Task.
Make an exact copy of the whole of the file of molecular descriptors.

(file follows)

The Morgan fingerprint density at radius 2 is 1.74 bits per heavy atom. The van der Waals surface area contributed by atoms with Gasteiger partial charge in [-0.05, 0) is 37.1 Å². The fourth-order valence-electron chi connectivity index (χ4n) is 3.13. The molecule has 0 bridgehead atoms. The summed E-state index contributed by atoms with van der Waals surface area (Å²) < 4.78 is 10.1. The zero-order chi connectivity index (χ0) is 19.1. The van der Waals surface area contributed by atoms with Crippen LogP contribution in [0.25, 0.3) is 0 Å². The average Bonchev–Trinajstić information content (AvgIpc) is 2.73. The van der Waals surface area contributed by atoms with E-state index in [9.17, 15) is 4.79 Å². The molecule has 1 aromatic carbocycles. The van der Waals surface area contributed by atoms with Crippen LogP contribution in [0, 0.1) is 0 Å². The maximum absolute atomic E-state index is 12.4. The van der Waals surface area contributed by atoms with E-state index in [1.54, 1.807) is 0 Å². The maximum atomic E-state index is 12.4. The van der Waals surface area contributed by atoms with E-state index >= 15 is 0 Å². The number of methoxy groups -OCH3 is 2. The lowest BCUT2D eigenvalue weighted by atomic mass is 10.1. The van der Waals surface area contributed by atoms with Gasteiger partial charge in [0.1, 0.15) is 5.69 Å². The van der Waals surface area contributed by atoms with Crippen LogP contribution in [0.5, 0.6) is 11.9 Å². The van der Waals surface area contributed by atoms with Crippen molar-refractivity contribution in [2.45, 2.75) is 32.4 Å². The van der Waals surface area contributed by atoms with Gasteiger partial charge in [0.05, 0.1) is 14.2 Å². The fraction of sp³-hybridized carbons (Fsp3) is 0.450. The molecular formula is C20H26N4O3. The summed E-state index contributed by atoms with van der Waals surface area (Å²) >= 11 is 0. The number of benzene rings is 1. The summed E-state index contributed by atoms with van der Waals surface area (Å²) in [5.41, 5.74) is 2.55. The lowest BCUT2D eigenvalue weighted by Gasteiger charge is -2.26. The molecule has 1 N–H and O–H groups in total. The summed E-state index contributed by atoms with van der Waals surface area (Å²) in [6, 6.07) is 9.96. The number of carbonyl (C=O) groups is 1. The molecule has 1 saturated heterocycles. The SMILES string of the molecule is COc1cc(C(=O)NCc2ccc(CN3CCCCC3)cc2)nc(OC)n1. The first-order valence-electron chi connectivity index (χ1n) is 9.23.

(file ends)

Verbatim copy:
The Morgan fingerprint density at radius 2 is 1.74 bits per heavy atom. The van der Waals surface area contributed by atoms with Gasteiger partial charge in [-0.05, 0) is 37.1 Å². The fourth-order valence-electron chi connectivity index (χ4n) is 3.13. The molecule has 0 bridgehead atoms. The summed E-state index contributed by atoms with van der Waals surface area (Å²) < 4.78 is 10.1. The zero-order chi connectivity index (χ0) is 19.1. The van der Waals surface area contributed by atoms with Crippen LogP contribution in [0.25, 0.3) is 0 Å². The average Bonchev–Trinajstić information content (AvgIpc) is 2.73. The van der Waals surface area contributed by atoms with E-state index in [9.17, 15) is 4.79 Å². The molecule has 1 aromatic carbocycles. The van der Waals surface area contributed by atoms with Crippen LogP contribution in [0, 0.1) is 0 Å². The maximum absolute atomic E-state index is 12.4. The van der Waals surface area contributed by atoms with E-state index in [1.54, 1.807) is 0 Å². The maximum atomic E-state index is 12.4. The van der Waals surface area contributed by atoms with E-state index >= 15 is 0 Å². The number of methoxy groups -OCH3 is 2. The lowest BCUT2D eigenvalue weighted by atomic mass is 10.1. The van der Waals surface area contributed by atoms with Gasteiger partial charge in [0.1, 0.15) is 5.69 Å². The van der Waals surface area contributed by atoms with Crippen LogP contribution in [0.5, 0.6) is 11.9 Å². The van der Waals surface area contributed by atoms with Crippen molar-refractivity contribution in [2.45, 2.75) is 32.4 Å². The van der Waals surface area contributed by atoms with Gasteiger partial charge in [0.05, 0.1) is 14.2 Å². The fraction of sp³-hybridized carbons (Fsp3) is 0.450. The molecular formula is C20H26N4O3. The summed E-state index contributed by atoms with van der Waals surface area (Å²) >= 11 is 0. The number of benzene rings is 1. The summed E-state index contributed by atoms with van der Waals surface area (Å²) in [5.41, 5.74) is 2.55. The lowest BCUT2D eigenvalue weighted by Gasteiger charge is -2.26. The molecule has 1 N–H and O–H groups in total. The summed E-state index contributed by atoms with van der Waals surface area (Å²) in [6, 6.07) is 9.96. The number of carbonyl (C=O) groups is 1. The molecule has 1 saturated heterocycles. The SMILES string of the molecule is COc1cc(C(=O)NCc2ccc(CN3CCCCC3)cc2)nc(OC)n1. The first-order valence-electron chi connectivity index (χ1n) is 9.23.